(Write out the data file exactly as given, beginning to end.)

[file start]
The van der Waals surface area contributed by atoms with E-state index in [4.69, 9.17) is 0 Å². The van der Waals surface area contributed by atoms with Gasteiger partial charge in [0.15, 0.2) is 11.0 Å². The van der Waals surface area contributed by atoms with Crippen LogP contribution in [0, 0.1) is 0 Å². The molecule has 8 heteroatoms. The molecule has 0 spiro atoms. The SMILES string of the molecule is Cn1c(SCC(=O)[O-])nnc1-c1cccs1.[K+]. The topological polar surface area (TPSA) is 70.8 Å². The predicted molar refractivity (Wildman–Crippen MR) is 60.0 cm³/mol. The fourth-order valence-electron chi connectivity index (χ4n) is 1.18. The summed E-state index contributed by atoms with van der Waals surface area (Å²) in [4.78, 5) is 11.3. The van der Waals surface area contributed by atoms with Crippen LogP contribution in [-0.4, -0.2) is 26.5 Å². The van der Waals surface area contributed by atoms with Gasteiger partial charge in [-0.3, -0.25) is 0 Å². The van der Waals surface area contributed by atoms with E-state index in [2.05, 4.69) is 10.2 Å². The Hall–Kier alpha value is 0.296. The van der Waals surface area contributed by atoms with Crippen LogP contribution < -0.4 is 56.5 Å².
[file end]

The van der Waals surface area contributed by atoms with E-state index in [4.69, 9.17) is 0 Å². The van der Waals surface area contributed by atoms with Gasteiger partial charge in [0.15, 0.2) is 11.0 Å². The van der Waals surface area contributed by atoms with Crippen LogP contribution in [0, 0.1) is 0 Å². The molecule has 8 heteroatoms. The molecule has 0 spiro atoms. The SMILES string of the molecule is Cn1c(SCC(=O)[O-])nnc1-c1cccs1.[K+]. The topological polar surface area (TPSA) is 70.8 Å². The predicted molar refractivity (Wildman–Crippen MR) is 60.0 cm³/mol. The fourth-order valence-electron chi connectivity index (χ4n) is 1.18. The summed E-state index contributed by atoms with van der Waals surface area (Å²) in [4.78, 5) is 11.3. The van der Waals surface area contributed by atoms with Crippen LogP contribution in [-0.4, -0.2) is 26.5 Å². The van der Waals surface area contributed by atoms with Gasteiger partial charge in [-0.3, -0.25) is 0 Å². The van der Waals surface area contributed by atoms with E-state index in [2.05, 4.69) is 10.2 Å². The Hall–Kier alpha value is 0.296. The van der Waals surface area contributed by atoms with Crippen LogP contribution < -0.4 is 56.5 Å².